Early morning in the September garden is a treasured moment of peace. I sit among flowers that seem to laugh and sing in their joyful, playful colour. But change is on the way.
‘ Summer ends now; barbarous in beauty,..’
Despite the forecast of cooler weather coming, summer is again reluctant to let go and so am I. A floral stillness settles around me. Throughout spring and summer I have been planning for this moment. With a warm satisfied feeling I pause and enjoy late summer’s ‘barbarous beauty‘, its ‘burning bush’ moment. There is joy here for both flowers and gardener. Enough to put a smile on any face and to cheer the weary spirit.
These September blooms around me are radiating their own warmth. I love this kind of abundance, so I try to surround our front door with late flowers. Zinnias, rudbeckias, echinaceas, cosmos, heleniums and asters never fail to cheer, while Salvia Amistad never seems to have an off day. Come evening, the nicotianas will be giving off their exquisite fragrance.
Heaven’s Glory in Harvest
Walking home through the recently harvested fields, G.M.Hopkins is overwhelmed by the beauty of nature at harvest time. He sees the wonderful reflection of Christ in the clouds as they drift and melt across the sky, over the distant azure hills and the golden stooks of harvested wheat. The fresh discovery draws him into a rapturous response:
“Summer ends now; now, barbarous in beauty, the stooks rise
Around; up above, what wind-walks! what lovely behaviour
Of silk-sack clouds! has wilder, wilful-wavier
Meal-drift moulded ever and melted across skies?
I walk, I lift up, I lift up heart, eyes,
Down all that glory in the heavens to glean our Saviour;….
And the azurous hung hills are his world-wielding shoulder
Majestic—as a stallion stalwart,……..
The heart rears wings bold and bolder
And hurls for him, O half hurls earth for him off under his feet.“
From ‘Hurrahing in Harvest’ by Gerard Manley Hopkins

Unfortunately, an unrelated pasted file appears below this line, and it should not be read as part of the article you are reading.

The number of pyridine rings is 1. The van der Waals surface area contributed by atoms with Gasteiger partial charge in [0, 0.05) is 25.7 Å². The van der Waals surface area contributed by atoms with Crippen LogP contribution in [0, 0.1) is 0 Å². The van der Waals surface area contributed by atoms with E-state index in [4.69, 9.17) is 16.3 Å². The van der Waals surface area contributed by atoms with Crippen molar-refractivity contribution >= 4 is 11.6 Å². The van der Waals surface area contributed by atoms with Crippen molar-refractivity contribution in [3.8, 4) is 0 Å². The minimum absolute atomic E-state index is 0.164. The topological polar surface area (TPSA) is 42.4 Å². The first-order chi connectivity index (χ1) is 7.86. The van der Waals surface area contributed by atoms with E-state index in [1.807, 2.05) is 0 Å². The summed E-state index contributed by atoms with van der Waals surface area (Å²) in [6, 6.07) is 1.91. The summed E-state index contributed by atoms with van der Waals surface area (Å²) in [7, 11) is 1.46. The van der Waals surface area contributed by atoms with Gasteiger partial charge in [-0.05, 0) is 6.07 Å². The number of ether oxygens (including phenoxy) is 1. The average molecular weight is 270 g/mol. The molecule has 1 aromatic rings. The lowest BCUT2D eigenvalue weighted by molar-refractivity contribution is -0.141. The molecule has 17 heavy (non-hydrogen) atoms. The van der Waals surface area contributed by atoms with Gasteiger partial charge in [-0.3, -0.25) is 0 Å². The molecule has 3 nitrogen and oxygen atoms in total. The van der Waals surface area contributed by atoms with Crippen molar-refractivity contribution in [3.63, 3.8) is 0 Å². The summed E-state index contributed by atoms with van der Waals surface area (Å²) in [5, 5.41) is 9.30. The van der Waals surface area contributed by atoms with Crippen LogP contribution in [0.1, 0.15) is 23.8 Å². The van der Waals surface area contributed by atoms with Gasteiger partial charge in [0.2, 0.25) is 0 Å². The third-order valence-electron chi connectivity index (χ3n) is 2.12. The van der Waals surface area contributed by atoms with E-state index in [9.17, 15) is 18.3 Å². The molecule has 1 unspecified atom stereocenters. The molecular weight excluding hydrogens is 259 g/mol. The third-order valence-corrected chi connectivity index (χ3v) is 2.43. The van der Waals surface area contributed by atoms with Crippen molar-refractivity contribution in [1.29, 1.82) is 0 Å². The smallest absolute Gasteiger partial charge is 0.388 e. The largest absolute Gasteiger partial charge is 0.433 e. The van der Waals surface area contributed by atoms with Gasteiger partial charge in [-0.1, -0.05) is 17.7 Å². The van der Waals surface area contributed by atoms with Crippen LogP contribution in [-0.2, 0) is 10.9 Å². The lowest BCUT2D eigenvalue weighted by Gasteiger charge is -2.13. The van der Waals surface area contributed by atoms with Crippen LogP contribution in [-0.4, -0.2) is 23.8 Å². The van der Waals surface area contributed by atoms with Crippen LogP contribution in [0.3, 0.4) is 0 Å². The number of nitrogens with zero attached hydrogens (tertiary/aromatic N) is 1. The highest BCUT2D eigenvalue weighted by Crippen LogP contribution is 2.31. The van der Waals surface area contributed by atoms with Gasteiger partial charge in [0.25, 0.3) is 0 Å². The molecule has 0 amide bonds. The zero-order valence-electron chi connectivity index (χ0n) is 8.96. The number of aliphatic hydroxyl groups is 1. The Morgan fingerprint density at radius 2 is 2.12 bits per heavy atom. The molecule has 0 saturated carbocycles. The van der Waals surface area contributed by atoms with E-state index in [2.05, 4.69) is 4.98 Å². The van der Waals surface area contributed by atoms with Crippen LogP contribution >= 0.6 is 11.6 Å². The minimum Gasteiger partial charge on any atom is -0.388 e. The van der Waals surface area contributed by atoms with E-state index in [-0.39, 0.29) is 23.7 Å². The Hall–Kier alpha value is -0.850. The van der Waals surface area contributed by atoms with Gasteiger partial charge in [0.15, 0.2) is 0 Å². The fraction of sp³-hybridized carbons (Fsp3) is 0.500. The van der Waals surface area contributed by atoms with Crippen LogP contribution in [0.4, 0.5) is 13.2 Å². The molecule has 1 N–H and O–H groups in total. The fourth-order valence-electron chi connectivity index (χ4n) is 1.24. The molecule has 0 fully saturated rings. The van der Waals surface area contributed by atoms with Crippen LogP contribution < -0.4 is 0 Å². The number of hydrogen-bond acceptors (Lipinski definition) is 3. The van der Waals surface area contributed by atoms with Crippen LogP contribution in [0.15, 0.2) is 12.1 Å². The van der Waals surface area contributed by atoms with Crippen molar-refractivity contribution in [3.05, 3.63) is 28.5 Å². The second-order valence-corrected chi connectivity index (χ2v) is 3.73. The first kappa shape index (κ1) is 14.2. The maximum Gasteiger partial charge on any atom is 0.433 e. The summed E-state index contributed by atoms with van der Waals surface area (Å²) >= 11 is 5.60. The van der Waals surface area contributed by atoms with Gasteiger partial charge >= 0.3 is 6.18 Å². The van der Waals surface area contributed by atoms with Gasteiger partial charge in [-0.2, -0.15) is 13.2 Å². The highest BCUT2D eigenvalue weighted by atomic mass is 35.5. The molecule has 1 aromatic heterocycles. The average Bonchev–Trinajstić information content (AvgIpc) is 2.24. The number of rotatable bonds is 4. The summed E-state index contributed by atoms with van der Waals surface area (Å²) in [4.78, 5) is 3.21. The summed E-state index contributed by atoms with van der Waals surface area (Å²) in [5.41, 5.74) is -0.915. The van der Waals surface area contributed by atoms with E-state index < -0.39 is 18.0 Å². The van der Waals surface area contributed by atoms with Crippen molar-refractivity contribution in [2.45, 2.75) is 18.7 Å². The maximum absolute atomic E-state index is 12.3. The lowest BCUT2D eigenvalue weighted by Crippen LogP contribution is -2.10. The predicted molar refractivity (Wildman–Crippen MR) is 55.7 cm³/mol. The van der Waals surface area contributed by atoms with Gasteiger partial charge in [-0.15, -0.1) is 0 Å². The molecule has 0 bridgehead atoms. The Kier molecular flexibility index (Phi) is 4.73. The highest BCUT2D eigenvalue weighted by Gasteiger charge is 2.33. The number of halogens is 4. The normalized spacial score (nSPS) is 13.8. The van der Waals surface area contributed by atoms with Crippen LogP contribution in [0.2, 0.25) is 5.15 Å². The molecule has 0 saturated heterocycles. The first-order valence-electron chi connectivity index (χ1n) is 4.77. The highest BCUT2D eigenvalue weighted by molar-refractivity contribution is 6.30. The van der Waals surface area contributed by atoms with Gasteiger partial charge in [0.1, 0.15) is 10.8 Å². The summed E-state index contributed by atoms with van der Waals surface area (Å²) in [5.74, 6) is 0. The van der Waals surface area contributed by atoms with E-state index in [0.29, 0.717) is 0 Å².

I want to share Hopkins’ exultant, joyful wonder at the beauty of the countryside at harvest time full of reflections of heavenly glory. Like him, I too, want to ‘hurrah in harvest‘ and ‘hurl‘ for Christ, the One who has made it all and holds it all together:
‘all things have been created through him and for him. He is before all things, and in him all things hold together.‘Colossians 1:16-17
Autumn is in the air
The flowering of the Michaelmas Daisies reminds that the seasons are on the move. Has this floral display of annuals been summer’s swan-song, its finale? Since starting this post the weather has changed. Now officially autumn, right on cue summer seems to be giving way. But there will always be something in flower through autumn and winter, like these late chrysanthemums which bring cheer when the days are darkening.
The gardener’s outdoor work will go on. It is time to pick apples and pears, sow early over-wintered sweet peas, to plant bulbs and prepare for the winter display of pot plants indoors. A whole host of inviting things will be waiting in the seed catalogues soon to arrive. Inexpensive, undiscovered pleasures will be sitting enticingly in those unopened packets. As a new gardening year beckons the gardener’s motto is always– ‘it is going to be a better show next year!’
A crop of late quinces, the last of summer’s harvest, wait for October picking, while the pyracantha bush is full of winter supply for the birds. At the end of another fruitful growing season there is every reason to be a Thankful Gardener.
8 thoughts on “The September Garden”
Nicotiana’s, a bloom I had forgotten and yes, their fragrance in the evening is a joy. A lovely post, Richard. Thank you.
Thank you Jane. Scent is one of the senses that adds that extra to flowers. Fragrance comes top of my list when choosing plants to grow, especially indoors in winter pot plants.
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Happy to see you back at your desk writing Richard! Hoping all is well inside as well as out in the garden…
Good to hear from you. We are both well thank you and hope you are too. The US has been through tough times. Hopefully you have missed the worst in Arkansas. Blessings to you both.
What gorgeous blooms Richard. I echo the joy of the beauty of the land in its harvest colours and I can well imagine the morning light illuminating your show of flowers. Things have become truly autumnal here now, with lots of rain, wind and cold since the passing of the equinox.
Despite the change in weather hopefully the flowers will keep going yet awhile. In the garden it’s good to see the hardy autumn cyclamen and the autumn crocus joining in the show as welcome late-comers.
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You have a beautiful late-summer and autumn garden; the photos are gorgeous! Yes; ‘all things have been created through Him and for Him’.
Thank you, Clare. This year’s new discovery has been Rudbeckia ‘Sahara’ with its lovely range of dusky desert colours. I will be sowing this again next year along with another favourite- R. ‘Prairie Sun’. Thankfully such beauties have been created for our pleasure too. Our Creator has every colour in the artist’s palette and infinitely more. I am indeed a ‘Thankful Gardener’.
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